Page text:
When it comes to packaging parts, we’ve seen it all. Parts that are too large or too heavy for a cardboard box – yet they are still in a box, sides smashed and the bottom giving out. Parts that are loosely stacked on top of each other, sometimes machined parts with finished surfaces against each other. Skids of parts that are not banded or wrapped properly to prevent shifting. Even skids that are not banded or wrapped at all!
Now these parts have arrived in your receiving department, and you’re left scratching your head. Did you plan enough time in the job to allow for a thorough incoming inspection to determine what’s good and what’s bad? Will the parts damaged in transit still be usable? Do you call the supplier, the customer, the freight company? If you don’t make a call, will you get a call? Perhaps most importantly, who assumes the responsibility for damaged parts?
As the Miami Valley moves more and more into the high tech fields of research, medical devices, and aerospace (just to name a few), the products manufactured here need comparable attention to shipping, receiving, and in process handling. When parts move through departments and vendor facilities during the various manufacturing stages, having proper containers and protection saves time, money, and aggravation.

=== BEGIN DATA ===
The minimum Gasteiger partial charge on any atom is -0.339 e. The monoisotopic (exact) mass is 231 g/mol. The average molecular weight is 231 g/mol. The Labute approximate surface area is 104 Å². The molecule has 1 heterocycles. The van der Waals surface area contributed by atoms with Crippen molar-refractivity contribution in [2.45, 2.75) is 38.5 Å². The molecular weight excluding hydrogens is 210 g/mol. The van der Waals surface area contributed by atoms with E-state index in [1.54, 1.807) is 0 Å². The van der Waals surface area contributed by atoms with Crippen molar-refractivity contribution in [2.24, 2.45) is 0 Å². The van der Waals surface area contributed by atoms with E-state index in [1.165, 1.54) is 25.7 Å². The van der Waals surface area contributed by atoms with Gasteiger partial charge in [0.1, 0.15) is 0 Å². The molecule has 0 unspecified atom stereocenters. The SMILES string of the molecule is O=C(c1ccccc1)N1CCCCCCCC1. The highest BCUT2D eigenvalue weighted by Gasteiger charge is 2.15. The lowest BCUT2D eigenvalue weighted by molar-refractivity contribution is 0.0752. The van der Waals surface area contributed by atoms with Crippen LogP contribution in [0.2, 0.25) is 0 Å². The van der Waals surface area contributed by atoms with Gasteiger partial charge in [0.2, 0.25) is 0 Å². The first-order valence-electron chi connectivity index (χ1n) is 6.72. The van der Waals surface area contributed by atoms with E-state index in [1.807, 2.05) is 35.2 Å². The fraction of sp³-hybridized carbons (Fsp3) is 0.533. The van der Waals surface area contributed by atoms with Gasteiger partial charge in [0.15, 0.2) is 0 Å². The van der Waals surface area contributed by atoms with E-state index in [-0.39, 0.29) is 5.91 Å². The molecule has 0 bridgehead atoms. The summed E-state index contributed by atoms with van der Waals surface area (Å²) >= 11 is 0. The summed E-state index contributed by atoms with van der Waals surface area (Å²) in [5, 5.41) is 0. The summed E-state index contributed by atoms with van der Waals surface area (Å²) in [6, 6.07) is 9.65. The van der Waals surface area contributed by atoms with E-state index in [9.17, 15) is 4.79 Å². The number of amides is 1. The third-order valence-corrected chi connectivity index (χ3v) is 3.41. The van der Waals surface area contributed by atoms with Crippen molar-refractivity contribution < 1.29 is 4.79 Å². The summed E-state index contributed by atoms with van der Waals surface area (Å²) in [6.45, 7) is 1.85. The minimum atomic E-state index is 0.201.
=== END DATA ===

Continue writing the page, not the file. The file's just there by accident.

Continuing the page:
With thousands of parts moving through our facility each week, we have the opportunity to see which customers are seasoned to this line of thinking, and unfortunately, which one’s are not. We’ve implemented incoming and pre-shipping quality inspections in order to reduce our liability AND improve our service level by alerting customers to any damages or shortages up front.
When parts arrive in containers with dividers and lids, it’s easy to get a part count and perform a damage/quality inspection. Some customers sending parts on a repetitive basis have gone as far as making special shipping/handling containers that protect their goods. These are the ones that rarely have any damage to report. However, there are also customers that may not see the benefits of packaging or simply don’t want to bother with it. These are the jobs that require additional phone calls, emails containing photos of damaged parts, and worst of all, time spent trouble shooting that is never planned or accounted for.
If you’re a manufacturer and you haven’t done so already, it may be worth your while to investigate proper part packaging. If you’re a service provider, don’t be afraid to contact your customers and vendors if you are dealing with packaging problems. It may be a simple oversight. Making them aware can be an easy solution, and showing them you care with this added step of customer service can really pay off!